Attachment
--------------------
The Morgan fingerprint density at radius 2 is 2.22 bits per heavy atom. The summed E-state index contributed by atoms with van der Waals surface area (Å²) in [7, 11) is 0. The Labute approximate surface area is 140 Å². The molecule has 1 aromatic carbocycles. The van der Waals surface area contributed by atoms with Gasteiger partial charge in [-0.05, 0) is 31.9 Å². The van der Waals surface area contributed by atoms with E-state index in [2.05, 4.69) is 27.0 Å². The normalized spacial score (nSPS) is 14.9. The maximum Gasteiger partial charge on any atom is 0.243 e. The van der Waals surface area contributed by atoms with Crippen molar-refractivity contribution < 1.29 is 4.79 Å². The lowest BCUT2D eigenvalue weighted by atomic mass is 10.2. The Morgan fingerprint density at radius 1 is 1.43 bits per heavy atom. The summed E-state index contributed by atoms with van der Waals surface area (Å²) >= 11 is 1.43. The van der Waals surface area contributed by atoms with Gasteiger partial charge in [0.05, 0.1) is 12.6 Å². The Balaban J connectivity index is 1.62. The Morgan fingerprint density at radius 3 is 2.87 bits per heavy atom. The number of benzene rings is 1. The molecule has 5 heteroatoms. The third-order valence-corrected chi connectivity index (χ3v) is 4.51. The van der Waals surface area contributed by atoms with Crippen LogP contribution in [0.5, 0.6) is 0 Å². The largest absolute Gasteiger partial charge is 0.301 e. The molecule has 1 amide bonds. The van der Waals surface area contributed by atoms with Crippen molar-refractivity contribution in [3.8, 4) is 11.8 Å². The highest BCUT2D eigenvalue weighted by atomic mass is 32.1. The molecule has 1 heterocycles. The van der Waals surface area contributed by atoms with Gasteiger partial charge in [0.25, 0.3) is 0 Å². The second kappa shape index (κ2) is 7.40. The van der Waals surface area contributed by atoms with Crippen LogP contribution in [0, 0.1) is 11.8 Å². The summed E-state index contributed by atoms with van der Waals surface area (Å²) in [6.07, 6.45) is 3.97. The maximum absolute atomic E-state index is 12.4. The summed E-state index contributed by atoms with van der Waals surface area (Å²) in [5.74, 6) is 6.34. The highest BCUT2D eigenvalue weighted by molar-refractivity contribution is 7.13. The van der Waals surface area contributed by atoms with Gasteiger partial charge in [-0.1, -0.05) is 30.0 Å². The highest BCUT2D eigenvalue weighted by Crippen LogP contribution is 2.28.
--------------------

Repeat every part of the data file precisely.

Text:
The Morgan fingerprint density at radius 2 is 2.22 bits per heavy atom. The summed E-state index contributed by atoms with van der Waals surface area (Å²) in [7, 11) is 0. The Labute approximate surface area is 140 Å². The molecule has 1 aromatic carbocycles. The van der Waals surface area contributed by atoms with Gasteiger partial charge in [-0.05, 0) is 31.9 Å². The van der Waals surface area contributed by atoms with E-state index in [2.05, 4.69) is 27.0 Å². The normalized spacial score (nSPS) is 14.9. The maximum Gasteiger partial charge on any atom is 0.243 e. The van der Waals surface area contributed by atoms with Crippen molar-refractivity contribution < 1.29 is 4.79 Å². The lowest BCUT2D eigenvalue weighted by atomic mass is 10.2. The Morgan fingerprint density at radius 1 is 1.43 bits per heavy atom. The summed E-state index contributed by atoms with van der Waals surface area (Å²) >= 11 is 1.43. The van der Waals surface area contributed by atoms with Gasteiger partial charge in [0.05, 0.1) is 12.6 Å². The Balaban J connectivity index is 1.62. The Morgan fingerprint density at radius 3 is 2.87 bits per heavy atom. The number of benzene rings is 1. The molecule has 5 heteroatoms. The third-order valence-corrected chi connectivity index (χ3v) is 4.51. The van der Waals surface area contributed by atoms with Crippen LogP contribution in [0.5, 0.6) is 0 Å². The largest absolute Gasteiger partial charge is 0.301 e. The molecule has 1 amide bonds. The van der Waals surface area contributed by atoms with Crippen molar-refractivity contribution in [3.8, 4) is 11.8 Å². The highest BCUT2D eigenvalue weighted by atomic mass is 32.1. The molecule has 1 heterocycles. The van der Waals surface area contributed by atoms with Gasteiger partial charge in [0.25, 0.3) is 0 Å². The second kappa shape index (κ2) is 7.40. The van der Waals surface area contributed by atoms with Crippen LogP contribution in [0, 0.1) is 11.8 Å². The summed E-state index contributed by atoms with van der Waals surface area (Å²) in [6.07, 6.45) is 3.97. The maximum absolute atomic E-state index is 12.4. The summed E-state index contributed by atoms with van der Waals surface area (Å²) in [5.74, 6) is 6.34. The highest BCUT2D eigenvalue weighted by molar-refractivity contribution is 7.13. The van der Waals surface area contributed by atoms with Gasteiger partial charge in [-0.1, -0.05) is 30.0 Å². The highest BCUT2D eigenvalue weighted by Crippen LogP contribution is 2.28.